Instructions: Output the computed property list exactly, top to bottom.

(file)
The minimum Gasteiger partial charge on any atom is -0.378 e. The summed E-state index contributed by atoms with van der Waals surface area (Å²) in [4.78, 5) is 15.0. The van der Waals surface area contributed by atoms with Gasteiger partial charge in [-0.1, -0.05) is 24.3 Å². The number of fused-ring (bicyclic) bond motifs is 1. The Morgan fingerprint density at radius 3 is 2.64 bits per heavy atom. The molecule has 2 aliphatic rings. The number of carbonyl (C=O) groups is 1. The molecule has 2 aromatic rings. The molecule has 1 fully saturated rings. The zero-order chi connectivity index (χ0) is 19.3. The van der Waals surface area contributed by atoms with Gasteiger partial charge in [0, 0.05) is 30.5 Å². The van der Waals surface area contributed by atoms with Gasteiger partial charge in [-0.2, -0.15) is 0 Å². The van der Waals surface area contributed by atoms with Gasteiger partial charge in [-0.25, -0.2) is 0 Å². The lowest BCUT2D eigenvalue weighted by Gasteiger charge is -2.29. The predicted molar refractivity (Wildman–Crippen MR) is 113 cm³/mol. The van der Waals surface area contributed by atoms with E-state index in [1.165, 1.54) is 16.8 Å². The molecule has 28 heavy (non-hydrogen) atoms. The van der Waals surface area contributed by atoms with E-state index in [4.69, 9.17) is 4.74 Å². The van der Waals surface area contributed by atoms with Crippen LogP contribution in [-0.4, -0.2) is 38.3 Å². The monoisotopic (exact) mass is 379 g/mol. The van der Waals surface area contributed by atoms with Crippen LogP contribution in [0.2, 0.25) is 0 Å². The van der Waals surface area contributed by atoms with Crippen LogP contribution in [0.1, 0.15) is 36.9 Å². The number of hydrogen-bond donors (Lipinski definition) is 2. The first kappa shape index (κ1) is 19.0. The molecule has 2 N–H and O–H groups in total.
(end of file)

The minimum Gasteiger partial charge on any atom is -0.378 e. The summed E-state index contributed by atoms with van der Waals surface area (Å²) in [4.78, 5) is 15.0. The van der Waals surface area contributed by atoms with Gasteiger partial charge in [-0.1, -0.05) is 24.3 Å². The number of fused-ring (bicyclic) bond motifs is 1. The Morgan fingerprint density at radius 3 is 2.64 bits per heavy atom. The molecule has 2 aliphatic rings. The number of carbonyl (C=O) groups is 1. The molecule has 2 aromatic rings. The molecule has 1 fully saturated rings. The zero-order chi connectivity index (χ0) is 19.3. The van der Waals surface area contributed by atoms with Gasteiger partial charge in [0, 0.05) is 30.5 Å². The van der Waals surface area contributed by atoms with Gasteiger partial charge in [-0.2, -0.15) is 0 Å². The van der Waals surface area contributed by atoms with Gasteiger partial charge in [-0.25, -0.2) is 0 Å². The lowest BCUT2D eigenvalue weighted by Gasteiger charge is -2.29. The predicted molar refractivity (Wildman–Crippen MR) is 113 cm³/mol. The van der Waals surface area contributed by atoms with E-state index in [1.165, 1.54) is 16.8 Å². The molecule has 28 heavy (non-hydrogen) atoms. The van der Waals surface area contributed by atoms with E-state index in [4.69, 9.17) is 4.74 Å². The van der Waals surface area contributed by atoms with Crippen LogP contribution in [-0.4, -0.2) is 38.3 Å². The monoisotopic (exact) mass is 379 g/mol. The van der Waals surface area contributed by atoms with Crippen LogP contribution in [0.2, 0.25) is 0 Å². The van der Waals surface area contributed by atoms with Crippen LogP contribution in [0.1, 0.15) is 36.9 Å². The number of hydrogen-bond donors (Lipinski definition) is 2. The first kappa shape index (κ1) is 19.0. The molecule has 2 N–H and O–H groups in total.